Explain these lines from The Rape of the Lock: "Snuff, or the fan, supply each pause of chat, with singing, laughing, ogling, and all that."
The two lines you have cited are from the third canto of Pope's mock-heroic poem, The Rape of the Lock.
As Belinda is about to play the game of Ombre, the narrator of the poem gives out the characteristic features of the Hampton Court where in a chamber the card game is going to be played out. The lines cited suggest in a mock-serious vein the ambiance of the Court chambers as characterised by fashionable habits and trivial acts of flippancy and flirtation, an ambiance obviously mismatched with that of a place of royal gravity and reputation.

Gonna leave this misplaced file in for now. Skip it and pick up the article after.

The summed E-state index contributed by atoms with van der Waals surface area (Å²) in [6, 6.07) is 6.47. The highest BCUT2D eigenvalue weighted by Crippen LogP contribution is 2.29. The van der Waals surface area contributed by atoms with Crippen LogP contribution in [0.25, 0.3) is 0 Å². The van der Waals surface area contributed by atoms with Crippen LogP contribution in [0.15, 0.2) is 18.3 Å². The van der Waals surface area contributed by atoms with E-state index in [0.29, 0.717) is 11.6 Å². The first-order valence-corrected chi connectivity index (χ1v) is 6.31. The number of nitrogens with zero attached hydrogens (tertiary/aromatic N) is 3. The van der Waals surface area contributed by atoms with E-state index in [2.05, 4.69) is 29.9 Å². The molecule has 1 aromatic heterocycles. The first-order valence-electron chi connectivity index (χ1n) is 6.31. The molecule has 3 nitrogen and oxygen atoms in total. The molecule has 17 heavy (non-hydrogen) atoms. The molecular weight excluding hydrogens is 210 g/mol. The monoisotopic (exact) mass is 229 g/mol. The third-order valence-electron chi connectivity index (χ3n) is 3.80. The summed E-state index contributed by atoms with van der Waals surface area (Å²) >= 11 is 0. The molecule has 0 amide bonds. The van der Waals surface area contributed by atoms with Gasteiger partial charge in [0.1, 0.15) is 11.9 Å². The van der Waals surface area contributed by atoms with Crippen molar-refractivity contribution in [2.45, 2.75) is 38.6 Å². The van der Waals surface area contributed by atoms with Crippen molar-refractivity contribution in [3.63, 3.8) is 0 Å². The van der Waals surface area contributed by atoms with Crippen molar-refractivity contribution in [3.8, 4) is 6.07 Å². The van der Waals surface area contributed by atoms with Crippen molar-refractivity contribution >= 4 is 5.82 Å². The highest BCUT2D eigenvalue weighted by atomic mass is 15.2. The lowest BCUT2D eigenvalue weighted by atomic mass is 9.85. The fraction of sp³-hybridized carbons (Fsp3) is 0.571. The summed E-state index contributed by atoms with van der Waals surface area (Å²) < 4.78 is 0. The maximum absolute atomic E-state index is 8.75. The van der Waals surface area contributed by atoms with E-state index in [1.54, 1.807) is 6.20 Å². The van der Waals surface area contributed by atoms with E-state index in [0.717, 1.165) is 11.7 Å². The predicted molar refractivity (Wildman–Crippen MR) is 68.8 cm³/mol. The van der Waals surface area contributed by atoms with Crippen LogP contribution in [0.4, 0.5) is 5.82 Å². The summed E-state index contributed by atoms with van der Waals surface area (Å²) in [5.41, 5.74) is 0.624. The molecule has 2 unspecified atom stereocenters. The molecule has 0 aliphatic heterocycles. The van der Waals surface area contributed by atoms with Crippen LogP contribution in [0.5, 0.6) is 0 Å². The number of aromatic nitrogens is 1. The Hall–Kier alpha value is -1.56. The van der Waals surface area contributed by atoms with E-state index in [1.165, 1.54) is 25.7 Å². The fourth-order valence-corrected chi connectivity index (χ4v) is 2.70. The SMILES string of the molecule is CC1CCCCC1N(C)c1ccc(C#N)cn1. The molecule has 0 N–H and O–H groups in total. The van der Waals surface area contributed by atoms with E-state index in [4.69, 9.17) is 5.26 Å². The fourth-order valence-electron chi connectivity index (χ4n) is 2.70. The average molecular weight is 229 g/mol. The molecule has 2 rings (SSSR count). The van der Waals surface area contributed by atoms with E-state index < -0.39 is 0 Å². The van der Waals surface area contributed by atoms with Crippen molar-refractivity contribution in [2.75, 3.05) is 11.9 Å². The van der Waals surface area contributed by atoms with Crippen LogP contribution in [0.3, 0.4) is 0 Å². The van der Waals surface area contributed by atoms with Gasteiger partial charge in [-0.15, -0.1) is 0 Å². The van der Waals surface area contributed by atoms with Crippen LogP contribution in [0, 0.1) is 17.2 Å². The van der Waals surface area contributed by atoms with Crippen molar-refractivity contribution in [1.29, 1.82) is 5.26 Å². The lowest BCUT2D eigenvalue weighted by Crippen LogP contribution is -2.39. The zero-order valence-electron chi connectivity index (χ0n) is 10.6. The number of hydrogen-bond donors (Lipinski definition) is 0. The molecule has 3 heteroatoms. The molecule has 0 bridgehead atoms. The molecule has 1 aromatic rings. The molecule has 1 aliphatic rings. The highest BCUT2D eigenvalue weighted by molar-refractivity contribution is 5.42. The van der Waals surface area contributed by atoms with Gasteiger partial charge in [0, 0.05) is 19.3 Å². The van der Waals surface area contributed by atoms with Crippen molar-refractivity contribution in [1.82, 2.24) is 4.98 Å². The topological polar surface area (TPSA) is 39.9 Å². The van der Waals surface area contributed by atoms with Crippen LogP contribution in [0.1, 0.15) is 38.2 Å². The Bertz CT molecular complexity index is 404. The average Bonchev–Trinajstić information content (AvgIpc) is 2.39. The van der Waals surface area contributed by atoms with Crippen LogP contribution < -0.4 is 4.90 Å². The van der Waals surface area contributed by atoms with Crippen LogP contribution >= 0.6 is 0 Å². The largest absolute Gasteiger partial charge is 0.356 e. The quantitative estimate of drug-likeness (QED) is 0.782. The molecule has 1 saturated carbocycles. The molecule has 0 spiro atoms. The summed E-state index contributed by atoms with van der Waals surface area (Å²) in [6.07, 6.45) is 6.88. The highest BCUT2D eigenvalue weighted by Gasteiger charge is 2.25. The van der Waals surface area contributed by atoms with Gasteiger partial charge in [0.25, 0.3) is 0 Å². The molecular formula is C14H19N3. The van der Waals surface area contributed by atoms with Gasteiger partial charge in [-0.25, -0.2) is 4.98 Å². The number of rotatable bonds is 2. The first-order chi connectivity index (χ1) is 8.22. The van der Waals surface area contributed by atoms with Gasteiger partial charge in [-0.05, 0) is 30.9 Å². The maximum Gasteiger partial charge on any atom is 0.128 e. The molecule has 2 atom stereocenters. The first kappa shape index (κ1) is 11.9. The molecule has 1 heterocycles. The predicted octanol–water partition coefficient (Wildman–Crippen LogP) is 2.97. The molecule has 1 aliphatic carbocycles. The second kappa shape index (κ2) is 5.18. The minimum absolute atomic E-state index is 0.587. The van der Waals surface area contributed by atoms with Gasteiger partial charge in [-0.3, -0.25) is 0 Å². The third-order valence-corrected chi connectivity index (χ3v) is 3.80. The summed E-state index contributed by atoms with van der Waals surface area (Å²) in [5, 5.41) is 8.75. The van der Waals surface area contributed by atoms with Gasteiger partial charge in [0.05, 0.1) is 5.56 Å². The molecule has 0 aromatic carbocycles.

The lines refer to the habit of snuff-taking by the idling men. There are further references to the decorative fans in the hands of the pretty women like Belinda, the fashionable habit of singing, the flirtatious laughing and ogling of eyes. Conversations are intricately punctuated with all these habitual and gestural signals that tend to suggest the levity of the situation loaded with amorous and erotic overtures.